Spring? The cancellation of proms led some to plan alternate parties to evade COVID-19 restrictions. Summer? Outrage that unvaccinated band members were required to mask up to march in a Fourth of July parade. Fall? A mask mandate for the reopening of schools drew such unruly protesters that education officials suspended a meeting and moved future ones online.
And now, in the winter of Harford County’s discontented year, its largest hospital was the first in the state to self-declare a disaster. Prompted by a spike in COVID patients, the designation issued Christmas Eve allows the University of Maryland Medical System’s Upper Chesapeake Medical Center in Bel Air to reduce nonurgent surgeries and shift staffing, patients and resources. The county’s other hospital, Harford Memorial Hospital, followed suit Tuesday.
“This was a crisis that was foreseeable,” said Dr. David Bishai, the Harford health officer who was fired in October amid pushback over coronavirus restrictions. “We in public health saw this coming.”
Bishai, an emergency room doctor and adjunct professor at the Johns Hopkins Bloomberg School of Public Health, said “political grandstanding” contributed to the swell of COVID patients.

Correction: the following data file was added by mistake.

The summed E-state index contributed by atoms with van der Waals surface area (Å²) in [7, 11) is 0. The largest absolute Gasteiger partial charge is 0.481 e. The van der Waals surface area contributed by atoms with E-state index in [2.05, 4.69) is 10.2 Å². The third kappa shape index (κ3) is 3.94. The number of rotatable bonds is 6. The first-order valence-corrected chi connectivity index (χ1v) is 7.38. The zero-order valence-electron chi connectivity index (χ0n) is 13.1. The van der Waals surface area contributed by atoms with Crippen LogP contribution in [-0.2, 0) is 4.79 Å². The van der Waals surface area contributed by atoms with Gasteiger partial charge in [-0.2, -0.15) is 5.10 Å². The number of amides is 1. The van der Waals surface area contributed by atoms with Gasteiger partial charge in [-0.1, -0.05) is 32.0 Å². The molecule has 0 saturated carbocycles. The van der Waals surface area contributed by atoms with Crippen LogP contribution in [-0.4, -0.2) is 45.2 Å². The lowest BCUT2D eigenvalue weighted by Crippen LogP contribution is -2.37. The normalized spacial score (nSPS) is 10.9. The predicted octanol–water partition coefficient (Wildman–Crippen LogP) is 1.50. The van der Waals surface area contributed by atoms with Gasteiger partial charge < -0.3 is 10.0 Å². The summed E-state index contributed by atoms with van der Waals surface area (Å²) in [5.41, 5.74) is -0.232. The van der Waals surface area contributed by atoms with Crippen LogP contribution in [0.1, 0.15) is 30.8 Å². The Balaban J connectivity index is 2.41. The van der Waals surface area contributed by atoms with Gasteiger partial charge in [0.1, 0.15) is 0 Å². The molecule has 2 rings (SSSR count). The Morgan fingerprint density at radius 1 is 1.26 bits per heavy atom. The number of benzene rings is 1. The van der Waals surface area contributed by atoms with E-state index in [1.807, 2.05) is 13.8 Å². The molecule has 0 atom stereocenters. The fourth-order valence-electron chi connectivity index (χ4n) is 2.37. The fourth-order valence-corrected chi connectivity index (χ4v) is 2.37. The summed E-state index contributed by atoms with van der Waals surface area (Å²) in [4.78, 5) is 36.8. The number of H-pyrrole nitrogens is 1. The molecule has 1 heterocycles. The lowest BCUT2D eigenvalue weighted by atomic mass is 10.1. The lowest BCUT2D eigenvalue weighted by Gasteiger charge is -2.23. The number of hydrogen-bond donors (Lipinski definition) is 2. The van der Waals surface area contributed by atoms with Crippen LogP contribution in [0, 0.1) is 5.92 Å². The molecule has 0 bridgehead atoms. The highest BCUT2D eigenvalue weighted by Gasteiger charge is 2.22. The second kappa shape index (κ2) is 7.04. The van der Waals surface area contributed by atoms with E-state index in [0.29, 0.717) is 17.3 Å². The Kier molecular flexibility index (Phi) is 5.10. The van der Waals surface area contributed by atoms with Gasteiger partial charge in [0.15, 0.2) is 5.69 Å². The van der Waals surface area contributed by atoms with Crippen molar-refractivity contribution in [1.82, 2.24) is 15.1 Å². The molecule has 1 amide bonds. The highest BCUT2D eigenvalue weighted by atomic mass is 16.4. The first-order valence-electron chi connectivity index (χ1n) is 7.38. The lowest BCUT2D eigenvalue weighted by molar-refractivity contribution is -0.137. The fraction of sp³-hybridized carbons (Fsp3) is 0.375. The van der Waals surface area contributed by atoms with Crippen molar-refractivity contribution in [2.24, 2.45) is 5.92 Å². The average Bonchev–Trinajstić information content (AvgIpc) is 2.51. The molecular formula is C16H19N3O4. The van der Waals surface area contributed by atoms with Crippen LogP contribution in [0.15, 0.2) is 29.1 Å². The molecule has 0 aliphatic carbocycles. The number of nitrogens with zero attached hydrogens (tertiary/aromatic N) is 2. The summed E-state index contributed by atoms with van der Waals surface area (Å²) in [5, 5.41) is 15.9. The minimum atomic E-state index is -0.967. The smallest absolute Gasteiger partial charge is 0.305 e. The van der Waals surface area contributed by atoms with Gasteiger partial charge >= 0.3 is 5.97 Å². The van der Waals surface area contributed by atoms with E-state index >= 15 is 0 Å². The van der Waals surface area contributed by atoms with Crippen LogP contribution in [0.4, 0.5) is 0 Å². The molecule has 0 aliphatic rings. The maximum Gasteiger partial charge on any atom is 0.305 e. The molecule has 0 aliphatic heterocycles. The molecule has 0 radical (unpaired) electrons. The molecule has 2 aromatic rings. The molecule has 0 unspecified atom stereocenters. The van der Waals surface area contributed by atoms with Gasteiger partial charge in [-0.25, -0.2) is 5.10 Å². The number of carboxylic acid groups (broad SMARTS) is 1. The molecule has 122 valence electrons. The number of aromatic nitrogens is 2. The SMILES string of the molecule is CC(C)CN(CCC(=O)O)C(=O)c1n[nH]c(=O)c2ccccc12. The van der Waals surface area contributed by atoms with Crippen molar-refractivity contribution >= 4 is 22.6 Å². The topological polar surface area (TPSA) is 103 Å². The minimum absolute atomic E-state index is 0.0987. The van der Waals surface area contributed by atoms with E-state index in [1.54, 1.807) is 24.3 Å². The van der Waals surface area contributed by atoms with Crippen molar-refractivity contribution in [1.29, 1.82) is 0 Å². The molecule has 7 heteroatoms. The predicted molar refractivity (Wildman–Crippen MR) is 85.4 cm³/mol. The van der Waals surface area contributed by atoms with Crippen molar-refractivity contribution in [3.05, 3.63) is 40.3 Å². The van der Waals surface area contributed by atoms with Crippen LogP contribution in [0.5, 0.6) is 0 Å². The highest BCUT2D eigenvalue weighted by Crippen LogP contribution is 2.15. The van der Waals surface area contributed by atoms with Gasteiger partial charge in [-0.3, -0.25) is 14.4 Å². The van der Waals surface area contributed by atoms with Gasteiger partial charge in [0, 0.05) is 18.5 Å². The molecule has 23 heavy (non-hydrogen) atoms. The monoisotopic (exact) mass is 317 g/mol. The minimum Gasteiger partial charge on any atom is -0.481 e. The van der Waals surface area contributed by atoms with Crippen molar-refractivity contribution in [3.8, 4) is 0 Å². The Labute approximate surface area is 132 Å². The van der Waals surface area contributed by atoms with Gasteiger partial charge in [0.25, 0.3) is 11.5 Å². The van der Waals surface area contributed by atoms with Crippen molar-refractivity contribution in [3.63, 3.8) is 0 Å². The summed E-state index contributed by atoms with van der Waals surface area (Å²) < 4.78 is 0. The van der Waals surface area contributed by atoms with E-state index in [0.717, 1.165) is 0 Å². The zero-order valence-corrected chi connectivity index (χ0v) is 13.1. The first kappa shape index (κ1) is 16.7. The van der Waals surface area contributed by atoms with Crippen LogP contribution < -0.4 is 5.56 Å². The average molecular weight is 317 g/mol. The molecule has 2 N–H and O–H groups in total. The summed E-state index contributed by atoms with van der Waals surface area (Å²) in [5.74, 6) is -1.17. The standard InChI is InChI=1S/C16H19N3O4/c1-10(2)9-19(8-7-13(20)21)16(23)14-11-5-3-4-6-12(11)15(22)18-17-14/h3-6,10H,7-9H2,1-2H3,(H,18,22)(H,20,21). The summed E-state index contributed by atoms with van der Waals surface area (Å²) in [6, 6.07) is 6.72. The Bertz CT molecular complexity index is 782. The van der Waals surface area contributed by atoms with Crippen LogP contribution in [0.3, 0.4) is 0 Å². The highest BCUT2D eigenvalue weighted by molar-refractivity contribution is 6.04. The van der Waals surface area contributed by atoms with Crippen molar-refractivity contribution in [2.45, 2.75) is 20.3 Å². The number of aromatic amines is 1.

The county council recently voted against mandating masks at its meetings, for example, and in September wrote Upper Chesapeake officials to ask that they reconsider a vaccination mandate for employees.
Harford’s rate of infection has generally been at or above the statewide average over the course of the pandemic. But the roughly 57% of its population that has received a second vaccine dose falls below the statewide 65%.
To be sure, the state as a whole is contending with a surge of cases as the delta and newer omicron variants spread amid increased travel and gatherings over the holidays. Four other hospitals in the state moved in the days after Christmas to “crisis” and “contingency” standards of care. And in a scene duplicated elsewhere, Harford residents are scrounging for COVID tests.
“You should be able to just pop up here and, maybe, I don’t know, [wait] 15 minutes or 40 minutes in line,” said Virginia Davis, 65, standing in line Wednesday at ExpressCare in Forest Hill. Instead, the retired nurse said she faced hours of waiting.
But experts say the resistance some in Harford have shown to mask mandates, vaccinations and other COVID mitigation measures, along with its medical facilities having small capacities to begin with, have contributed to its hospitals reaching critical levels before those in other parts of the state.
“They have no one to blame but themselves,” said Dr. Amesh Adalja, a senior scholar at the Center for Health Security at the Johns Hopkins Bloomberg School of Public Health.
“Willful choices,” such as not getting vaccinated or refusing to wear masks indoors, “amount to saying, ‘We don’t care about our hospitals,’” he said.
“It’s not a hurricane hitting your hospitals,” Adalja said. “They have chosen to put their hospitals in a disaster.”